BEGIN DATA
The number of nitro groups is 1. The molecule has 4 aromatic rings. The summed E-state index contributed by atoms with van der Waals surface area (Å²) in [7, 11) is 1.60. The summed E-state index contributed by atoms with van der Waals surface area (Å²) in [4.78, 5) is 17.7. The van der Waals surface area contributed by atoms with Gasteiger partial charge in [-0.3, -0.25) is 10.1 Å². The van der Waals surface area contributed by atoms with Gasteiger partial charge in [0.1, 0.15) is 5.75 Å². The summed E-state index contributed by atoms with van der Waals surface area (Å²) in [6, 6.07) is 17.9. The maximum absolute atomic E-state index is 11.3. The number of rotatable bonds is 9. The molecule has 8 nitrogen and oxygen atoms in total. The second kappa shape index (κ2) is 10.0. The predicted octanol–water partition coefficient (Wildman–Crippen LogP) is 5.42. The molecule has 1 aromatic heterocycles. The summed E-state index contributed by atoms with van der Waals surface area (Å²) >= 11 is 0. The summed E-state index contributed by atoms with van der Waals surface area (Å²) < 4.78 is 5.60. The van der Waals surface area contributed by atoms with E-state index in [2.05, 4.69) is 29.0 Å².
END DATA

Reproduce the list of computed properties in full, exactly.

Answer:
The number of nitro groups is 1. The molecule has 4 aromatic rings. The summed E-state index contributed by atoms with van der Waals surface area (Å²) in [7, 11) is 1.60. The summed E-state index contributed by atoms with van der Waals surface area (Å²) in [4.78, 5) is 17.7. The van der Waals surface area contributed by atoms with Gasteiger partial charge in [-0.3, -0.25) is 10.1 Å². The van der Waals surface area contributed by atoms with Gasteiger partial charge in [0.1, 0.15) is 5.75 Å². The summed E-state index contributed by atoms with van der Waals surface area (Å²) in [6, 6.07) is 17.9. The maximum absolute atomic E-state index is 11.3. The number of rotatable bonds is 9. The molecule has 8 nitrogen and oxygen atoms in total. The second kappa shape index (κ2) is 10.0. The predicted octanol–water partition coefficient (Wildman–Crippen LogP) is 5.42. The molecule has 1 aromatic heterocycles. The summed E-state index contributed by atoms with van der Waals surface area (Å²) >= 11 is 0. The summed E-state index contributed by atoms with van der Waals surface area (Å²) < 4.78 is 5.60. The van der Waals surface area contributed by atoms with E-state index in [2.05, 4.69) is 29.0 Å².